Birch has younger generation in mind in second Commonwealth Games

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Birch (left) is looking to improve on her bronze medal from four years ago.
Birch (left) is looking to improve on her bronze medal from four years ago.

Chloe Birch has the younger generation at the forefront of her mind in the lead up to the 2022 Commonwealth Games.

The Preston-born badminton player has graduated from least experienced to most experienced since her team event bronze medal at the Gold Coast 2018 games.

And the 26-year-old is determined to give the younger athletes a home Games experience they will never forget.

“Looking back on Gold Coast it was a real big steppingstone for me as an athlete,” said Birch, who is one of more than 1,100 elite athletes on UK Sport’s National Lottery-funded World Class Programme, allowing them to train full time, have access to the world’s best coaches and benefit from pioneering technology, science and medical support.

“I came in a young athlete just wanting to experience everything at once and to do my best for the team, but it actually really propelled me into a high level of badminton which was amazing.

“I found the 2018 Games very daunting and so I’m trying to use how I felt in those experiences to help the less experienced and younger ones.

“It will just be about pulling together and having a team environment for some of the less experienced ones to give them a bit of confidence.

“I’ve really tried to make sure that everything I do in this sport is for the benefit of all the younger ones coming through, they’ve definitely been at the forefront of my mind in all the things that I’ve done.”

This summer, Team England, supported by funding raised by National Lottery players, will comprise of over 400 athletes, and having secured her place on the squad, Birch is looking to capitalise on the once in a lifetime opportunity for medal success in her home country.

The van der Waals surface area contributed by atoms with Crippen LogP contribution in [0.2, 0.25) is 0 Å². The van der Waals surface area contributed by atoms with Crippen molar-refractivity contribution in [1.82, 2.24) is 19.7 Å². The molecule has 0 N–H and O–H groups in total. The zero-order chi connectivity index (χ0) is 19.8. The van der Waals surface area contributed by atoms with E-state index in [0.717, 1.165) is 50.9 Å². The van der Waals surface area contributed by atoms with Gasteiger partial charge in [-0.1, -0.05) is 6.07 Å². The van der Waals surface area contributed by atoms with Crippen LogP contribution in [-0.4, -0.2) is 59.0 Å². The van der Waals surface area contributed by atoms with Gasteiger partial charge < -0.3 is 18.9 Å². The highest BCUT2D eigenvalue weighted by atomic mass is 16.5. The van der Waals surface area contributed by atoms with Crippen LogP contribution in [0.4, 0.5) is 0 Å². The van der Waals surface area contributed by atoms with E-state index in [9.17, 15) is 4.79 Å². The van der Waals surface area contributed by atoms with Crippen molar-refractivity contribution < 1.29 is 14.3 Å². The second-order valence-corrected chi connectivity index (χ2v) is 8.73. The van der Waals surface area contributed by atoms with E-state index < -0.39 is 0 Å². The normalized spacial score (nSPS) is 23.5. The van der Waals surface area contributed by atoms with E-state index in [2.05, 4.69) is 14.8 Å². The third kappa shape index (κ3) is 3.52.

With the Birmingham 2022 Commonwealth Games set to inspire people and communities across the country this summer, Birch hopes sharing her story will give others motivation to get involved in sport and turn their dreams into reality.

Naming herself her biggest critic, Birch is specifically looking to make sure the younger players don’t put too much pressure on themselves, instead enjoying the competition with open eyes.

But with a new doubles partner in Jessica Pugh, Birch has found herself in a position of learning as well.

Originally competing with long-time partner Lauren Smith, Birch moved to compete with Pugh a few months after the Tokyo 2020 Olympics.

And with a strong semi-final appearance at the recent Orleans Masters, Birch is impressed with the way their partnership is forming.

“For me personally, a lot has changed in the last few months and so it’s amazing to be selected and to be representing Team England again,” she added.

“It’s always hard at the start of a new partnership as you’re getting used to what each other does, but you have to keep going otherwise the long-term things like the Commonwealth medals will never appear, so we have put time and effort in to find a style that works.

“I really think we’ve taken a positive step forward and I really hope that shows in the Commonwealths and shows that we’re coming together as a team a little bit more.”

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